Type: Article , PeerReviewed
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  • 4
    Publication Date: 2019-09-23
    Description: The aim of R/V Alkor cruise AL438 was to investigate the assemblage composition, population density and distribution of Recent benthic foraminifera in the Elbe estuary and southern North Sea. We focused on an assessment of the present state of the ecosystems and a comparison with data from former decades. Our work resumed investigations of the Geologisch-Paläontologisches Institut of Kiel University and the Federal Hydrographic Office from 1960s till the 1980s, as well as topical studies to the west of Helgoland. We revisited the same stations and took sediment samples with historical and modern grab samplers, box corer, Minicorer and a gravity corer. These samples were accomplished with samples from new stations in order to describe the relationships of foraminiferal faunas living in the Helgoland mud area with those inhabiting the surrounding sands. The sampling was accompanied with hydrographical measurements and water sampling to document relevant environmental parameters. The foraminiferal sampling was carried out for the first time following of the FOraminiferal BIoMOnitoring group (FOBIMO) recommendations as much as possible, in order to test the practicability of the guidelines. In total, 109 deployments at 37 stations were successfully accomplished.
    Type: Report , NonPeerReviewed , info:eu-repo/semantics/book
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  • 5
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    In:  (Master thesis), Christian-Albrechts-Universität Kiel, Kiel, Germany, 77 pp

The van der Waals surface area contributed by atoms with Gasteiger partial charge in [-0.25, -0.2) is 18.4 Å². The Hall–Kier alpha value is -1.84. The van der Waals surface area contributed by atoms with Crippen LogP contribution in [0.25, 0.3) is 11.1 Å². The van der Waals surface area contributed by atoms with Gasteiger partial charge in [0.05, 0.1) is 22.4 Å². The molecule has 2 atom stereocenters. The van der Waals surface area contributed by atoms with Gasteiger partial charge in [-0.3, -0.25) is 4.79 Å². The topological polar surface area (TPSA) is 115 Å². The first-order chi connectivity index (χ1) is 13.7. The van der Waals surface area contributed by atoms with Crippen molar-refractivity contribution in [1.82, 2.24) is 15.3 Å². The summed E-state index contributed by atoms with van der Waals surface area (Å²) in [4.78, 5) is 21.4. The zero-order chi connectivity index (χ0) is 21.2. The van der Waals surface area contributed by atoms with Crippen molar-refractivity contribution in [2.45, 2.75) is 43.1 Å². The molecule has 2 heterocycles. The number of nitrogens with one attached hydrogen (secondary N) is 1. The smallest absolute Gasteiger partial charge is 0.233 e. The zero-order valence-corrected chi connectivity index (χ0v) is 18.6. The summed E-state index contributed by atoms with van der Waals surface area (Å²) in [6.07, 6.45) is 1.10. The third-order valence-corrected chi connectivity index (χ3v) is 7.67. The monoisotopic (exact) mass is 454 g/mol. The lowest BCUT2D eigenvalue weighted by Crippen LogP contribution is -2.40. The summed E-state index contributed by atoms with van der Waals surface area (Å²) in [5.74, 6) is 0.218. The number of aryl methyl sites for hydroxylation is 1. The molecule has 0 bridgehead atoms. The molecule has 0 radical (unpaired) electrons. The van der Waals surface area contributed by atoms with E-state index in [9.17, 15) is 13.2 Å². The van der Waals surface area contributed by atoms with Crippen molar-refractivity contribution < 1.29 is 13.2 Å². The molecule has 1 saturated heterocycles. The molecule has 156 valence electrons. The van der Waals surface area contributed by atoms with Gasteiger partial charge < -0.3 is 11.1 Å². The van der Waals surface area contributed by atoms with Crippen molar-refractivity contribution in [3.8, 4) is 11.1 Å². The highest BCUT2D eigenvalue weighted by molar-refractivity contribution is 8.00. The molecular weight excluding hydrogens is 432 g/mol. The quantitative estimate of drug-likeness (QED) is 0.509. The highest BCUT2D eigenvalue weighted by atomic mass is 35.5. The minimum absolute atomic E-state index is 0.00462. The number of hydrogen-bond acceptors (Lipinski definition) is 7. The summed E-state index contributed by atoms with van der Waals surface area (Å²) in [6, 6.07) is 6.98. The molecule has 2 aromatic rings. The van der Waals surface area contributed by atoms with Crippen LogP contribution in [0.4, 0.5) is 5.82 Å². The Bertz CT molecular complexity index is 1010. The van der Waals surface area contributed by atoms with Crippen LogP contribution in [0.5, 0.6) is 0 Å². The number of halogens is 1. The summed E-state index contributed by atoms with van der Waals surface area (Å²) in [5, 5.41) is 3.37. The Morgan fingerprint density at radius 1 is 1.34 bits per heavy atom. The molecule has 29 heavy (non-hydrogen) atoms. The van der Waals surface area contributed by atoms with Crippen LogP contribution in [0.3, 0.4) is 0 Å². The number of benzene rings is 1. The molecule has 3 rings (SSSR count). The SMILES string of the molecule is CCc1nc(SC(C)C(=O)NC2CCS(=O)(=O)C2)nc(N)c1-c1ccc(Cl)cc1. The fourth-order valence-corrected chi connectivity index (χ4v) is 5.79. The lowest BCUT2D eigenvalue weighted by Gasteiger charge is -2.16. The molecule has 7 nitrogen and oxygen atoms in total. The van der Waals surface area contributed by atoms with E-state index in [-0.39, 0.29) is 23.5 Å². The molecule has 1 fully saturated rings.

Publication Date: 2019-09-23
    Keywords: Course of study: MSc Biological Oceanography
    Type: Thesis , NonPeerReviewed
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  • 6
    Publication Date: 2019-10-08
    Description: Highlights: Inspired by the evolution of eukaryotic organelles, we propose a conceptual framework to study the evolutionary and ecological drivers of symbiosis, including three main elements: a currency, mechanisms of currency exchange, and inheritance. Currency in symbiosis is the type resources that species in a beneficial symbiosis gain from their partner. Currency exchange is a complex process that requires molecular adaptations in one or both partners. We identify two distinct but not mutually exclusive initial evolutionary imperatives for the establishment of symbiosis, termed currency first, in which the initial interaction stems from a common currency exchange between the interacting partners to complement their environmental requirements, and transmission first, in which stable transgenerational transmission precedes the evolution of currency exchange. Symbiotic interactions between eukaryotes and prokaryotes are widespread in nature. Here we offer a conceptual framework to study the evolutionary origins and ecological circumstances of species in beneficial symbiosis. We posit that mutual symbiotic interactions are well described by three elements: a currency, the mechanism of currency exchange, and mechanisms of symbiont inheritance. Each of these elements may be at the origin of symbiosis, with the other elements developing with time. The identity of currency in symbiosis depends on the ecological context of the symbiosis, while the specificity of the exchange mechanism underlies molecular adaptations for the symbiosis. The inheritance regime determines the degree of partner dependency and the symbiosis evolutionary trajectory. Focusing on these three elements, we review examples and open questions in the research on symbiosis.
    Type: Article , PeerReviewed